Software Developers Always Put Workers First



Those unfamiliar with Improving-Houston – which offers workplace perks such as board game nights, ping pong tournaments and Dungeons and Dragons campaigns – could look at the software and software development company. council and assume that it is almost exclusively made up of millennials.

But the employment perks that helped the private company rise to second among small businesses in Chronicle’s Top Workplace survey helped attract and retain a diverse core of employees, Devlin Liles said, president of Improving’s operating division in Houston.

“We have a pretty wide range of people nearing retirement to people just out of college,” Liles said.

The company’s employee-friendly culture includes work amenities such as a pool table and cold brew coffee and after-work happy hours, complete with its own beer taps.

Additionally, Improving-Houston also offers a program, called Improving University or Improving U, which offers instruction in everything from pistol and rifle shooting to scuba diving and making Vietnamese sandwiches.

“It kind of runs the gamut: from people getting together in groups and ticking off bucket list items, to doing hobbies together, to being exposed to different cultures, to getting tough skills. that you apply day in and day out,” Liles said.

This year marks the fifth consecutive year that Improving-Houston has been named to the top small business ranks in the Best Workplaces list. The company has maintained the top spot among small businesses for the previous four years.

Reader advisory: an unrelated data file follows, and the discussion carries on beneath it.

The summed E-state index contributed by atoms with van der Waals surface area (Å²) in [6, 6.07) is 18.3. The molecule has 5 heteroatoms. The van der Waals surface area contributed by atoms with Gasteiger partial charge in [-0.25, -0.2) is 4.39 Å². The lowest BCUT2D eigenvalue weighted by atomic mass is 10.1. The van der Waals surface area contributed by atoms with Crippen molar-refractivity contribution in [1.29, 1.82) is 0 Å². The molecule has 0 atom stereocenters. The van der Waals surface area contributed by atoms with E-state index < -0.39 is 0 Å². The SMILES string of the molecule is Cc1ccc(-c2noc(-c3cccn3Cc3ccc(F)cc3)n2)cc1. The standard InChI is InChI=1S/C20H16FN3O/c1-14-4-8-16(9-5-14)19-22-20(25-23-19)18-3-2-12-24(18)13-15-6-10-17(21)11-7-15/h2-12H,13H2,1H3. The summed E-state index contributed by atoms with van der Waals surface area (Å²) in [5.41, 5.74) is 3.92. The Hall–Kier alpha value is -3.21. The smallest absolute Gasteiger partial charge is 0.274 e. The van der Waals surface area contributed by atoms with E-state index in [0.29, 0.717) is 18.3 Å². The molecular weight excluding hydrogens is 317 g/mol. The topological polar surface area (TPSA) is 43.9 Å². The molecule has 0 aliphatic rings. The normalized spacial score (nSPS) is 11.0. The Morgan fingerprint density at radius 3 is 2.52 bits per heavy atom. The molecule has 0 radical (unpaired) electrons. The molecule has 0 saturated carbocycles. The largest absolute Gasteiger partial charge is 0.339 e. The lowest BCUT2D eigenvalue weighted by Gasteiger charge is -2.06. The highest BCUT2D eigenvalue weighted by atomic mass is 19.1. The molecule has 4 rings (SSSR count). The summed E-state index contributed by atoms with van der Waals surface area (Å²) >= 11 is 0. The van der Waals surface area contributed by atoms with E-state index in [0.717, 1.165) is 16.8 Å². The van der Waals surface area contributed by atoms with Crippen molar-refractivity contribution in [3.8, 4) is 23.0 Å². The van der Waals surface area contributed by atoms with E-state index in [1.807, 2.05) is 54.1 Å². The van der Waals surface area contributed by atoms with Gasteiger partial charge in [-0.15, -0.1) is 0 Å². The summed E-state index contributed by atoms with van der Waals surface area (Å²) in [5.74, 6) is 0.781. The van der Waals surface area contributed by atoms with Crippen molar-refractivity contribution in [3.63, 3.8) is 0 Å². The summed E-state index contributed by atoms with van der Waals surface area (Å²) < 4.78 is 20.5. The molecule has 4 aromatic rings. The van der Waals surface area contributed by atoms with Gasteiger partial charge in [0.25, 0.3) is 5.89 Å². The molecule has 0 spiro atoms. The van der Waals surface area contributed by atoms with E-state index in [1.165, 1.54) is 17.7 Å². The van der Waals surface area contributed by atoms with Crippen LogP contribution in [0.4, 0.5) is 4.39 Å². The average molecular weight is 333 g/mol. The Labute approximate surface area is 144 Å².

Improving-Houston is part of the Plano-based Improving family of companies. Improving, which employs approximately 1,500 people across the United States and Canada, offers a range of information technology services, including training, consulting, recruiting and project services.

Its clients include large corporations such as American Airlines, BP and Home Depot, but Improving-Houston also works with startups trying to get off the ground. Improving Houston has worked closely with local business incubators, such as The Ion and Exponential Houston.

Liles said the company’s entrepreneurial culture has helped it weather the uncertain business climate of recent years marked by the coronavirus pandemic and other disruptions. After working remotely, most employees were eager to get back to the office about a year and a half ago.

“It’s been refreshing to see the appeal for it,” Liles said. “There had been a lot of pent up energy, a feeling of ‘I want to get back to working with these people and seeing them day to day. “”

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